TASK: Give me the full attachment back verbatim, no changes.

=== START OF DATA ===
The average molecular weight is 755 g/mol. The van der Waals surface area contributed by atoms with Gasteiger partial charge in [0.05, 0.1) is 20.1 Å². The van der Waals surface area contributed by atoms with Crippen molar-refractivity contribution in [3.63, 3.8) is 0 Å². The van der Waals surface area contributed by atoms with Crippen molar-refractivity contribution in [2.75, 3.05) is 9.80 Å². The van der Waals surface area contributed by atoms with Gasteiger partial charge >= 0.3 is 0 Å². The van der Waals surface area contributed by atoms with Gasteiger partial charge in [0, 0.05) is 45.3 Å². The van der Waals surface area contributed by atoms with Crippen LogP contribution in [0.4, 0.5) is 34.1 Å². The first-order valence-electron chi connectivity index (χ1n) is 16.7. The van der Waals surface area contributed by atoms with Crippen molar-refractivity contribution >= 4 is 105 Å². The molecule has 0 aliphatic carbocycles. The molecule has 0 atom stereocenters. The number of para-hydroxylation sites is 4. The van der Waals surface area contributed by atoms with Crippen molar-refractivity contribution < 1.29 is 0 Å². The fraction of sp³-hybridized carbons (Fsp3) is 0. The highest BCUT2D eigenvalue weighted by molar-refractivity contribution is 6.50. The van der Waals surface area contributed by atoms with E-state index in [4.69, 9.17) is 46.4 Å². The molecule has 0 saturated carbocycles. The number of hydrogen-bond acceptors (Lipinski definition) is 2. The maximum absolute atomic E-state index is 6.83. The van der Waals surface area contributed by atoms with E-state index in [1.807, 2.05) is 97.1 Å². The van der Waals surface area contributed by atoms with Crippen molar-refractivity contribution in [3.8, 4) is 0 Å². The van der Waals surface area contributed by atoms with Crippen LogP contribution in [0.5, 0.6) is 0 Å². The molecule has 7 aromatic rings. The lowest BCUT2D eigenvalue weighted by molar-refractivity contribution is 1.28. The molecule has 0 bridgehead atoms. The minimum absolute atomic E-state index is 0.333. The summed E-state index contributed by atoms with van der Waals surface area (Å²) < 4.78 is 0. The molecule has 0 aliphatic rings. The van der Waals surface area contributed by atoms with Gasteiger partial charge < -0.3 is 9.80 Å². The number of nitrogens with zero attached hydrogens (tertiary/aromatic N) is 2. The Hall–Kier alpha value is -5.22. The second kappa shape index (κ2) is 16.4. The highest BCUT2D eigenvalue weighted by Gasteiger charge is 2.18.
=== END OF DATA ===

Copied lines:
The average molecular weight is 755 g/mol. The van der Waals surface area contributed by atoms with Gasteiger partial charge in [0.05, 0.1) is 20.1 Å². The van der Waals surface area contributed by atoms with Crippen molar-refractivity contribution in [3.63, 3.8) is 0 Å². The van der Waals surface area contributed by atoms with Crippen molar-refractivity contribution in [2.75, 3.05) is 9.80 Å². The van der Waals surface area contributed by atoms with Gasteiger partial charge >= 0.3 is 0 Å². The van der Waals surface area contributed by atoms with Gasteiger partial charge in [0, 0.05) is 45.3 Å². The van der Waals surface area contributed by atoms with Crippen LogP contribution in [0.4, 0.5) is 34.1 Å². The first-order valence-electron chi connectivity index (χ1n) is 16.7. The van der Waals surface area contributed by atoms with Crippen molar-refractivity contribution >= 4 is 105 Å². The molecule has 0 aliphatic carbocycles. The molecule has 0 atom stereocenters. The number of para-hydroxylation sites is 4. The van der Waals surface area contributed by atoms with Crippen molar-refractivity contribution < 1.29 is 0 Å². The fraction of sp³-hybridized carbons (Fsp3) is 0. The highest BCUT2D eigenvalue weighted by molar-refractivity contribution is 6.50. The van der Waals surface area contributed by atoms with E-state index in [4.69, 9.17) is 46.4 Å². The molecule has 0 saturated carbocycles. The number of hydrogen-bond acceptors (Lipinski definition) is 2. The maximum absolute atomic E-state index is 6.83. The van der Waals surface area contributed by atoms with E-state index in [1.807, 2.05) is 97.1 Å². The van der Waals surface area contributed by atoms with Crippen molar-refractivity contribution in [3.8, 4) is 0 Å². The van der Waals surface area contributed by atoms with Crippen LogP contribution in [0.5, 0.6) is 0 Å². The molecule has 7 aromatic rings. The lowest BCUT2D eigenvalue weighted by molar-refractivity contribution is 1.28. The molecule has 0 bridgehead atoms. The minimum absolute atomic E-state index is 0.333. The summed E-state index contributed by atoms with van der Waals surface area (Å²) < 4.78 is 0. The molecule has 0 aliphatic rings. The van der Waals surface area contributed by atoms with Gasteiger partial charge < -0.3 is 9.80 Å². The number of nitrogens with zero attached hydrogens (tertiary/aromatic N) is 2. The Hall–Kier alpha value is -5.22. The second kappa shape index (κ2) is 16.4. The highest BCUT2D eigenvalue weighted by Gasteiger charge is 2.18.